almost every episode of both is on youtube in glorious Infringovision.

was on youtube. I'm a huge QI fan and was working my way through them. Recently all of the seasons after 2 after disappeared.
posted by Deathalicious at 12:53 PM on January 22, 2008

Most of the good stuff as been mentioned but try:
Nathan Barley
The Thick of It
Armando Iannucci Show

And Jeeves and Wooster is very relaxing...
posted by meech at 12:53 PM on January 22, 2008

You've probably heard of Coupling, so here's the site for Teachers. Also, ^.
posted by rmless at 12:54 PM on January 22, 2008

...oh, nevermind. Looks like some of them are back again. Phew.
posted by Deathalicious at 12:54 PM on January 22, 2008

I definitely wept when there was no more Green Wing to watch, too.

We recently got into Jeeves and Wooster, starring the aforementioned Fry and Laurie.
posted by Shebear at 12:56 PM on January 22, 2008

Peep Show is the best thing ever. Ever!
posted by space2k at 12:56 PM on January 22, 2008

Only Fools and Horses. In my opinion one of the funniest shows ever on TV. The antics of Del boy are priceless.

Older shows (black and white): "Steptoe and Son" (the show Sanford and Son was based on). I remember one episode when old man Steptoe was in a bathtub eating cheese sandwiches and pickled onions, he dropped a pickled onion into the bathwater and then groped around to find it, fished it out and ate it. Freaking priceless.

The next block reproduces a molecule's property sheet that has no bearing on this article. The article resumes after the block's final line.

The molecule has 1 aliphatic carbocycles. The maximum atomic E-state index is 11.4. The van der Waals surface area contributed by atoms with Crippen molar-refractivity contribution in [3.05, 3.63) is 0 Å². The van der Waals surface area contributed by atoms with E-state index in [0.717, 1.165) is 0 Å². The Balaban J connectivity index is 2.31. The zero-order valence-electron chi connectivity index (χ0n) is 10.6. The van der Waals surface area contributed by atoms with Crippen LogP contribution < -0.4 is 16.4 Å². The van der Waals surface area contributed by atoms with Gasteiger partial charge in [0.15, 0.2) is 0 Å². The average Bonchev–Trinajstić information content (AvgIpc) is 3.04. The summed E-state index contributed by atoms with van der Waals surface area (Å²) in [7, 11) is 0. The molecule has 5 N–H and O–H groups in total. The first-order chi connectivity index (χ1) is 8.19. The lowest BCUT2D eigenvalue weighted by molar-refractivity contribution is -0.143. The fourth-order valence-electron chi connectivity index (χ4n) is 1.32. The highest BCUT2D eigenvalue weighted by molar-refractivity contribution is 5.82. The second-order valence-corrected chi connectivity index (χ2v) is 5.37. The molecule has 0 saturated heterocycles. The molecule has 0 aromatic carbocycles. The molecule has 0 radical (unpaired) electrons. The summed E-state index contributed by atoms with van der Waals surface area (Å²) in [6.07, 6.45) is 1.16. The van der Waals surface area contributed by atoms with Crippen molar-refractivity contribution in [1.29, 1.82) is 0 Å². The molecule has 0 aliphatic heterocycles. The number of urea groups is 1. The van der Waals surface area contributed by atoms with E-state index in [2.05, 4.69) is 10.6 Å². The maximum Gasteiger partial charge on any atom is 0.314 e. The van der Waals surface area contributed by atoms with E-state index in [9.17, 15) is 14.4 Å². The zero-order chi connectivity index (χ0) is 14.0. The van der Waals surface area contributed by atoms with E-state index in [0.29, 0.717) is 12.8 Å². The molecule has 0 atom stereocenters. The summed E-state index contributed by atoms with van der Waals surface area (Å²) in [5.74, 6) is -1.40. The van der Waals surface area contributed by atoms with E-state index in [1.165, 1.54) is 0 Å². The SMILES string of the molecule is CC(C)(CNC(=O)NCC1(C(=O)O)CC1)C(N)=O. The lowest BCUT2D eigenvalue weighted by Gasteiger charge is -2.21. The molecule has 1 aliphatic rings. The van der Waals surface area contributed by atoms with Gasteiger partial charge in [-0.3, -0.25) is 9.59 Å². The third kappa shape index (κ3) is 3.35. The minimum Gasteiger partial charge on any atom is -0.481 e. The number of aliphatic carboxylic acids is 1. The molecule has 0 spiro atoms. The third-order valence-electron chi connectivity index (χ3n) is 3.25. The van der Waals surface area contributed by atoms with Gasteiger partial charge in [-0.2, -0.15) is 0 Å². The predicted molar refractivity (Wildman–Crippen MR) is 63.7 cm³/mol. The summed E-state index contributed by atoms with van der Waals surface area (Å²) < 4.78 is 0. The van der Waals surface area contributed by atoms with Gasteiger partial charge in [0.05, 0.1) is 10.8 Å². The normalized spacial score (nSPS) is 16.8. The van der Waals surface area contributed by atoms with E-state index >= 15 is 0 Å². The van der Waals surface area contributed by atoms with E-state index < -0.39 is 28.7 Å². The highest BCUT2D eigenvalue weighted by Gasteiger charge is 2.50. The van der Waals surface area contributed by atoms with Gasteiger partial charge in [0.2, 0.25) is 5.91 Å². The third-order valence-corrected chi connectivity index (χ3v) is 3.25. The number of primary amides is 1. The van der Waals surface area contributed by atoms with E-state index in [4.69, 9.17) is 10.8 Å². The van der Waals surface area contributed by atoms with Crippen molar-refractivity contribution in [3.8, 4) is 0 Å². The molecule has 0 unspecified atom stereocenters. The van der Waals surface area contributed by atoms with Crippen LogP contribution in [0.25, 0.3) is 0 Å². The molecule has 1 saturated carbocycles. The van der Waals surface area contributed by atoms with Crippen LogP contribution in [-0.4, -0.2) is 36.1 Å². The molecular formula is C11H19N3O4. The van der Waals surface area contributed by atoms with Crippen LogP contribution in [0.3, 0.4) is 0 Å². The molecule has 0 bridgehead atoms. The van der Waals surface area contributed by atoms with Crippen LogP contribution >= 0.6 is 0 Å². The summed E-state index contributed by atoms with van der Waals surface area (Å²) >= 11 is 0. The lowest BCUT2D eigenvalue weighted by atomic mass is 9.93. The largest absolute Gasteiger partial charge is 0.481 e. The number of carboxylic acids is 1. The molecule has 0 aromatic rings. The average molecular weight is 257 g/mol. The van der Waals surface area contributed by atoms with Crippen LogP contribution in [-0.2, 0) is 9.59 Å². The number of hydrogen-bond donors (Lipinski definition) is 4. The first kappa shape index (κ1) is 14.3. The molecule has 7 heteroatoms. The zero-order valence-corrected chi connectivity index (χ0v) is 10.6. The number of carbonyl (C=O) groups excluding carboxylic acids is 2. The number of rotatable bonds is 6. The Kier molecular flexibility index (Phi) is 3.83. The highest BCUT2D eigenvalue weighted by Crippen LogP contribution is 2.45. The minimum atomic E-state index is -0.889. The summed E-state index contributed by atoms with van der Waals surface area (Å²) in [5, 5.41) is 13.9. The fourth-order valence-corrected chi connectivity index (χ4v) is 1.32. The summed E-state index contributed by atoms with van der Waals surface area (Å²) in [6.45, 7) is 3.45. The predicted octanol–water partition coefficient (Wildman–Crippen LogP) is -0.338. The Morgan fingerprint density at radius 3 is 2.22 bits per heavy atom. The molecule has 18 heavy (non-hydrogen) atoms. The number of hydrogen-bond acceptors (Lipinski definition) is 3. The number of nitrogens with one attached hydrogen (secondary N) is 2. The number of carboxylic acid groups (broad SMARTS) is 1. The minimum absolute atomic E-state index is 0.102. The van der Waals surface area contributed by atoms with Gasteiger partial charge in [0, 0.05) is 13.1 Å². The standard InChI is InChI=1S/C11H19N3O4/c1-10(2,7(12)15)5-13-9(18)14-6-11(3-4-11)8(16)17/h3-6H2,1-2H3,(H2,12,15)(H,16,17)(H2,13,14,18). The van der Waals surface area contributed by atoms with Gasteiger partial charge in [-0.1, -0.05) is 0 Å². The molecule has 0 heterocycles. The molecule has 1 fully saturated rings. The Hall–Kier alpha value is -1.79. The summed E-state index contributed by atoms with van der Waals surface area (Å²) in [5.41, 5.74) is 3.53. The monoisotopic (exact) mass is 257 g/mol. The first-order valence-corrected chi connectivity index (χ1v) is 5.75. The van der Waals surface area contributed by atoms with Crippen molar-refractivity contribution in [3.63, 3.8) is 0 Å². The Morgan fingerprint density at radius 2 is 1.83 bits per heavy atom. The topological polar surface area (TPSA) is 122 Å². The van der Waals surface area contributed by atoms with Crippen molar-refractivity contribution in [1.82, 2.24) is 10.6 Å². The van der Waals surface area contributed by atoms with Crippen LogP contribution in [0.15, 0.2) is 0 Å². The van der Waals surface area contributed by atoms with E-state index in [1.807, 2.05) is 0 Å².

"Til Death Us Do Part: the show that All in the Family was based on. Also seconding Red Dwarf.

But Fools and Horses is by far the funniest.
posted by worker_bee at 12:59 PM on January 22, 2008

"A Bit of Fry and Laurie". We watched all four "series" in a weekend.
posted by bryanjbusch at 1:05 PM on January 22, 2008

Seconding "Only Fools and Horses". Surprising that there has only been one recommendation of it so far. Certainly one of the best tv shows I've seen.

Blackadder Seasons 2, 3 and 4. Also Not the Nine o Clock News. Both with Rowan Atkinson. If you want more of Rowan Atkinson, Thin Blue Line is also decent. Not great. Decent.

Fawlty Towers and Monty Python are certainly a must watch as well.

Of the newer shows, QI is awesome.
posted by ogami at 1:16 PM on January 22, 2008

Definitely Blackadder, Only Fools and Horses, Jeeves and Wooster, A Bit of Fry and Laurie, (anything that Stephen Fry has every exhaled in the proximity of, basically) but a MUST is Phoenix Nights (tho good luck with the accents if you're not from Northern Britain, even my London mates reckon they have a problem with it.) Also Drop the Dead Donkey - BRILLIANT topical newsroom comedy - One Foot in the Grave, Father Ted